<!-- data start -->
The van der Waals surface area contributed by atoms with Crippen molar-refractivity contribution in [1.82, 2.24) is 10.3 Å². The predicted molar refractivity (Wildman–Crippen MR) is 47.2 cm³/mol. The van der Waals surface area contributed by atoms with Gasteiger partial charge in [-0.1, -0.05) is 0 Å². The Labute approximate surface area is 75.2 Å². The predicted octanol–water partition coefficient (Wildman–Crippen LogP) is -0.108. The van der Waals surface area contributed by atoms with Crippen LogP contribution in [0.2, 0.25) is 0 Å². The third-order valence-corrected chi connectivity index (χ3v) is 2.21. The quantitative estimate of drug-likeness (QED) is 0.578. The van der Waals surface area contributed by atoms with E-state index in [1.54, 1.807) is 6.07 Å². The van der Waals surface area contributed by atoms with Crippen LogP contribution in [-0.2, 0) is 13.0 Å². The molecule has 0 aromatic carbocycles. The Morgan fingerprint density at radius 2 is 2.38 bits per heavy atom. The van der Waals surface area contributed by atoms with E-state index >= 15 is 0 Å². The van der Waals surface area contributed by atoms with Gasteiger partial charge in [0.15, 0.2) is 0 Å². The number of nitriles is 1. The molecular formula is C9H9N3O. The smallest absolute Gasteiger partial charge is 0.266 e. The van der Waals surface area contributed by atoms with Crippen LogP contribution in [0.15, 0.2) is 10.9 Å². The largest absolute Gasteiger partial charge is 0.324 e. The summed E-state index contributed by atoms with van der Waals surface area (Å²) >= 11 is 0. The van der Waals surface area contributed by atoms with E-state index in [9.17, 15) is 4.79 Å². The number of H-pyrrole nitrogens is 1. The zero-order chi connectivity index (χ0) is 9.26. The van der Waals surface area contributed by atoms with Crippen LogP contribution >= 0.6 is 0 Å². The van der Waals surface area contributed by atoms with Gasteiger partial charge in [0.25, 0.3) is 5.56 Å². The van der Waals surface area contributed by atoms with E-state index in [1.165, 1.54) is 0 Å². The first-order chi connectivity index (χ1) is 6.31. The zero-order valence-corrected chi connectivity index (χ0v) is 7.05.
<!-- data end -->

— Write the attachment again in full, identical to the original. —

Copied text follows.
The van der Waals surface area contributed by atoms with Crippen molar-refractivity contribution in [1.82, 2.24) is 10.3 Å². The predicted molar refractivity (Wildman–Crippen MR) is 47.2 cm³/mol. The van der Waals surface area contributed by atoms with Gasteiger partial charge in [-0.1, -0.05) is 0 Å². The Labute approximate surface area is 75.2 Å². The predicted octanol–water partition coefficient (Wildman–Crippen LogP) is -0.108. The van der Waals surface area contributed by atoms with Crippen LogP contribution in [0.2, 0.25) is 0 Å². The third-order valence-corrected chi connectivity index (χ3v) is 2.21. The quantitative estimate of drug-likeness (QED) is 0.578. The van der Waals surface area contributed by atoms with E-state index in [1.54, 1.807) is 6.07 Å². The van der Waals surface area contributed by atoms with Crippen LogP contribution in [-0.2, 0) is 13.0 Å². The molecule has 0 aromatic carbocycles. The Morgan fingerprint density at radius 2 is 2.38 bits per heavy atom. The van der Waals surface area contributed by atoms with E-state index >= 15 is 0 Å². The van der Waals surface area contributed by atoms with Gasteiger partial charge in [0.15, 0.2) is 0 Å². The number of nitriles is 1. The molecular formula is C9H9N3O. The smallest absolute Gasteiger partial charge is 0.266 e. The van der Waals surface area contributed by atoms with Crippen LogP contribution in [0.15, 0.2) is 10.9 Å². The largest absolute Gasteiger partial charge is 0.324 e. The summed E-state index contributed by atoms with van der Waals surface area (Å²) >= 11 is 0. The van der Waals surface area contributed by atoms with E-state index in [9.17, 15) is 4.79 Å². The number of H-pyrrole nitrogens is 1. The zero-order chi connectivity index (χ0) is 9.26. The van der Waals surface area contributed by atoms with Crippen LogP contribution >= 0.6 is 0 Å². The van der Waals surface area contributed by atoms with Gasteiger partial charge in [0.25, 0.3) is 5.56 Å². The van der Waals surface area contributed by atoms with E-state index in [1.165, 1.54) is 0 Å². The first-order chi connectivity index (χ1) is 6.31. The zero-order valence-corrected chi connectivity index (χ0v) is 7.05.